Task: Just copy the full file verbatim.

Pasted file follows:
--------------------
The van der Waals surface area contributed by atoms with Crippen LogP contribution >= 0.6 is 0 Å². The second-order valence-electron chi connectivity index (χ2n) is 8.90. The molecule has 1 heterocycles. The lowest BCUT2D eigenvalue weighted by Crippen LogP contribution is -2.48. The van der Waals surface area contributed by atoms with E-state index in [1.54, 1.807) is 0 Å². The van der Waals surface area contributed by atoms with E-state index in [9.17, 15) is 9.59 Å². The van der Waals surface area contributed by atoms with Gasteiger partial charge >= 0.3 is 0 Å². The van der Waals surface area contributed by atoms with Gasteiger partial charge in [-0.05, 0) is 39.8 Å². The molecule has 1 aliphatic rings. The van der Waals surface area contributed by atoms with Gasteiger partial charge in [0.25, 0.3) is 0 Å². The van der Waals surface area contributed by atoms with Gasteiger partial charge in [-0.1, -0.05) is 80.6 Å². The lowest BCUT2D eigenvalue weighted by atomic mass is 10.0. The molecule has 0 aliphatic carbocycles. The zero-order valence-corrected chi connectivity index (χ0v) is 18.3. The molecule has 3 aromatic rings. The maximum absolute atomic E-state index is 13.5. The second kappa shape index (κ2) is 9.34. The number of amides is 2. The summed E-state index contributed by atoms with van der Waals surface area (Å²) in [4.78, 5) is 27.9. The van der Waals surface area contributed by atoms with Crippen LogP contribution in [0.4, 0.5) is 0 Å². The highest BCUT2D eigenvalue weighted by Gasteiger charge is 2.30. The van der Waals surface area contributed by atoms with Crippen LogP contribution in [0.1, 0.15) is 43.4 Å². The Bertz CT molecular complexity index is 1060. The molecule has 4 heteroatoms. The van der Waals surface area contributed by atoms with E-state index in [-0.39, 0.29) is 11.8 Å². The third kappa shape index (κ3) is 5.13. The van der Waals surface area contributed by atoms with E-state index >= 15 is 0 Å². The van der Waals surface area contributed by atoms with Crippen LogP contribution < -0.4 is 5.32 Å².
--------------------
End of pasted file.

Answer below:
The van der Waals surface area contributed by atoms with Crippen LogP contribution >= 0.6 is 0 Å². The second-order valence-electron chi connectivity index (χ2n) is 8.90. The molecule has 1 heterocycles. The lowest BCUT2D eigenvalue weighted by Crippen LogP contribution is -2.48. The van der Waals surface area contributed by atoms with E-state index in [1.54, 1.807) is 0 Å². The van der Waals surface area contributed by atoms with E-state index in [9.17, 15) is 9.59 Å². The van der Waals surface area contributed by atoms with Gasteiger partial charge >= 0.3 is 0 Å². The van der Waals surface area contributed by atoms with Gasteiger partial charge in [-0.05, 0) is 39.8 Å². The molecule has 1 aliphatic rings. The van der Waals surface area contributed by atoms with Gasteiger partial charge in [0.25, 0.3) is 0 Å². The van der Waals surface area contributed by atoms with Gasteiger partial charge in [-0.1, -0.05) is 80.6 Å². The lowest BCUT2D eigenvalue weighted by atomic mass is 10.0. The molecule has 0 aliphatic carbocycles. The zero-order valence-corrected chi connectivity index (χ0v) is 18.3. The molecule has 3 aromatic rings. The maximum absolute atomic E-state index is 13.5. The second kappa shape index (κ2) is 9.34. The number of amides is 2. The summed E-state index contributed by atoms with van der Waals surface area (Å²) in [4.78, 5) is 27.9. The van der Waals surface area contributed by atoms with Crippen LogP contribution in [0.4, 0.5) is 0 Å². The highest BCUT2D eigenvalue weighted by Gasteiger charge is 2.30. The van der Waals surface area contributed by atoms with Crippen LogP contribution in [0.1, 0.15) is 43.4 Å². The Bertz CT molecular complexity index is 1060. The molecule has 4 heteroatoms. The van der Waals surface area contributed by atoms with E-state index in [-0.39, 0.29) is 11.8 Å². The third kappa shape index (κ3) is 5.13. The van der Waals surface area contributed by atoms with E-state index >= 15 is 0 Å². The van der Waals surface area contributed by atoms with Crippen LogP contribution < -0.4 is 5.32 Å².